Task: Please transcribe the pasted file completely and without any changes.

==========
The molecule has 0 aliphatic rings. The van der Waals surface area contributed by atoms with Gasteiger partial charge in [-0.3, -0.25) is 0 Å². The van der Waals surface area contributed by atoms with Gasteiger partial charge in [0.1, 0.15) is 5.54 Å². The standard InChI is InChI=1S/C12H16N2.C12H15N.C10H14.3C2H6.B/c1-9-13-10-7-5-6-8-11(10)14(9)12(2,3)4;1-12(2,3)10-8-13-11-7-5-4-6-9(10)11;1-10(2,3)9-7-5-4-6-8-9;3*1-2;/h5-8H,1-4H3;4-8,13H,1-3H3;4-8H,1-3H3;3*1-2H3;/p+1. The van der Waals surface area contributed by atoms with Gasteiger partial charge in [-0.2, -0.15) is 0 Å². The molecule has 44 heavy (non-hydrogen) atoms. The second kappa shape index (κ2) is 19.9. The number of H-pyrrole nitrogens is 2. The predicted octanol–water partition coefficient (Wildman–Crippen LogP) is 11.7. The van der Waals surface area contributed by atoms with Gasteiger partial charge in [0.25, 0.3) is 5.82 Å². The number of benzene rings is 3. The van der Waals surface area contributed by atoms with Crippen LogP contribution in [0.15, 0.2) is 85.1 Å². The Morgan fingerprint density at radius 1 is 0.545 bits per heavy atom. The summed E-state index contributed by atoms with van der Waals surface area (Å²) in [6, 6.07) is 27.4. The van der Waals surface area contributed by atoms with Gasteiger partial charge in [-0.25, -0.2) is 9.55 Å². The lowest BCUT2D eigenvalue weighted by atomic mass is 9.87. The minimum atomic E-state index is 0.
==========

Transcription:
The molecule has 0 aliphatic rings. The van der Waals surface area contributed by atoms with Gasteiger partial charge in [-0.3, -0.25) is 0 Å². The van der Waals surface area contributed by atoms with Gasteiger partial charge in [0.1, 0.15) is 5.54 Å². The standard InChI is InChI=1S/C12H16N2.C12H15N.C10H14.3C2H6.B/c1-9-13-10-7-5-6-8-11(10)14(9)12(2,3)4;1-12(2,3)10-8-13-11-7-5-4-6-9(10)11;1-10(2,3)9-7-5-4-6-8-9;3*1-2;/h5-8H,1-4H3;4-8,13H,1-3H3;4-8H,1-3H3;3*1-2H3;/p+1. The van der Waals surface area contributed by atoms with Gasteiger partial charge in [-0.2, -0.15) is 0 Å². The molecule has 44 heavy (non-hydrogen) atoms. The second kappa shape index (κ2) is 19.9. The number of H-pyrrole nitrogens is 2. The predicted octanol–water partition coefficient (Wildman–Crippen LogP) is 11.7. The van der Waals surface area contributed by atoms with Gasteiger partial charge in [0.25, 0.3) is 5.82 Å². The number of benzene rings is 3. The van der Waals surface area contributed by atoms with Crippen LogP contribution in [0.15, 0.2) is 85.1 Å². The Morgan fingerprint density at radius 1 is 0.545 bits per heavy atom. The summed E-state index contributed by atoms with van der Waals surface area (Å²) in [6, 6.07) is 27.4. The van der Waals surface area contributed by atoms with Gasteiger partial charge in [-0.25, -0.2) is 9.55 Å². The lowest BCUT2D eigenvalue weighted by atomic mass is 9.87. The minimum atomic E-state index is 0.